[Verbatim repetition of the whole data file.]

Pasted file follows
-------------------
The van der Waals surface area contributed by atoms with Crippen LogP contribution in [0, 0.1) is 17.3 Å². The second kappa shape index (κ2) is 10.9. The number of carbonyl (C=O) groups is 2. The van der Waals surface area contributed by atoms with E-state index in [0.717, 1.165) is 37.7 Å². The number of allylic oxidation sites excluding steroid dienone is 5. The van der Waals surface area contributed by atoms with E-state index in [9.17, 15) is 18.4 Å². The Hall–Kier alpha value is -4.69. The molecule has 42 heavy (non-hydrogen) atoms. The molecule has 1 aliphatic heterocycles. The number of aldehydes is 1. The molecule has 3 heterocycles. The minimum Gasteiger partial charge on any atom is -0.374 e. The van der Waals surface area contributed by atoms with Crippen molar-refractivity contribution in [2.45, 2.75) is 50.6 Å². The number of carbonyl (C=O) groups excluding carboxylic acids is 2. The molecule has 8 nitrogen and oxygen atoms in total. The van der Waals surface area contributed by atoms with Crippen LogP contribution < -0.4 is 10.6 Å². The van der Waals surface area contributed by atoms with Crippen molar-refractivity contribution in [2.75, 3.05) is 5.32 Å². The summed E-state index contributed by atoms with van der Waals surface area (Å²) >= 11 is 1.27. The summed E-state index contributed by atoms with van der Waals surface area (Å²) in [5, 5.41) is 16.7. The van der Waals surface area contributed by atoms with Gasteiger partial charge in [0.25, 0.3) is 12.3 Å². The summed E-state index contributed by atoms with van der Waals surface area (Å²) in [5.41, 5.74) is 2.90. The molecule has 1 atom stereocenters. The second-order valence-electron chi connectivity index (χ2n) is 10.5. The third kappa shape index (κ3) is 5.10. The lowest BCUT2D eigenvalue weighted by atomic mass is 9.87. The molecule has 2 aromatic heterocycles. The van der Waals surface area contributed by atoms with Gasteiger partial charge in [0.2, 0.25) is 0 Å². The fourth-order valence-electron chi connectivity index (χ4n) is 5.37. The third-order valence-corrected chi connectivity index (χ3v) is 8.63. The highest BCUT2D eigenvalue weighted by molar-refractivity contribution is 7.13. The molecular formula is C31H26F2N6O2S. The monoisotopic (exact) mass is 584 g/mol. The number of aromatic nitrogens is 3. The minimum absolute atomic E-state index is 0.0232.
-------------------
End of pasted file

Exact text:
The van der Waals surface area contributed by atoms with Crippen LogP contribution in [0, 0.1) is 17.3 Å². The second kappa shape index (κ2) is 10.9. The number of carbonyl (C=O) groups is 2. The van der Waals surface area contributed by atoms with E-state index in [0.717, 1.165) is 37.7 Å². The number of allylic oxidation sites excluding steroid dienone is 5. The van der Waals surface area contributed by atoms with E-state index in [9.17, 15) is 18.4 Å². The Hall–Kier alpha value is -4.69. The molecule has 42 heavy (non-hydrogen) atoms. The molecule has 1 aliphatic heterocycles. The number of aldehydes is 1. The molecule has 3 heterocycles. The minimum Gasteiger partial charge on any atom is -0.374 e. The van der Waals surface area contributed by atoms with Crippen molar-refractivity contribution in [2.45, 2.75) is 50.6 Å². The number of carbonyl (C=O) groups excluding carboxylic acids is 2. The molecule has 8 nitrogen and oxygen atoms in total. The van der Waals surface area contributed by atoms with Crippen LogP contribution < -0.4 is 10.6 Å². The van der Waals surface area contributed by atoms with Crippen molar-refractivity contribution in [2.75, 3.05) is 5.32 Å². The summed E-state index contributed by atoms with van der Waals surface area (Å²) >= 11 is 1.27. The summed E-state index contributed by atoms with van der Waals surface area (Å²) in [5, 5.41) is 16.7. The van der Waals surface area contributed by atoms with Gasteiger partial charge in [0.25, 0.3) is 12.3 Å². The summed E-state index contributed by atoms with van der Waals surface area (Å²) in [5.41, 5.74) is 2.90. The molecule has 1 atom stereocenters. The second-order valence-electron chi connectivity index (χ2n) is 10.5. The third kappa shape index (κ3) is 5.10. The lowest BCUT2D eigenvalue weighted by atomic mass is 9.87. The molecule has 2 aromatic heterocycles. The van der Waals surface area contributed by atoms with Gasteiger partial charge in [0.2, 0.25) is 0 Å². The fourth-order valence-electron chi connectivity index (χ4n) is 5.37. The third-order valence-corrected chi connectivity index (χ3v) is 8.63. The highest BCUT2D eigenvalue weighted by molar-refractivity contribution is 7.13. The molecular formula is C31H26F2N6O2S. The monoisotopic (exact) mass is 584 g/mol. The number of aromatic nitrogens is 3. The minimum absolute atomic E-state index is 0.0232.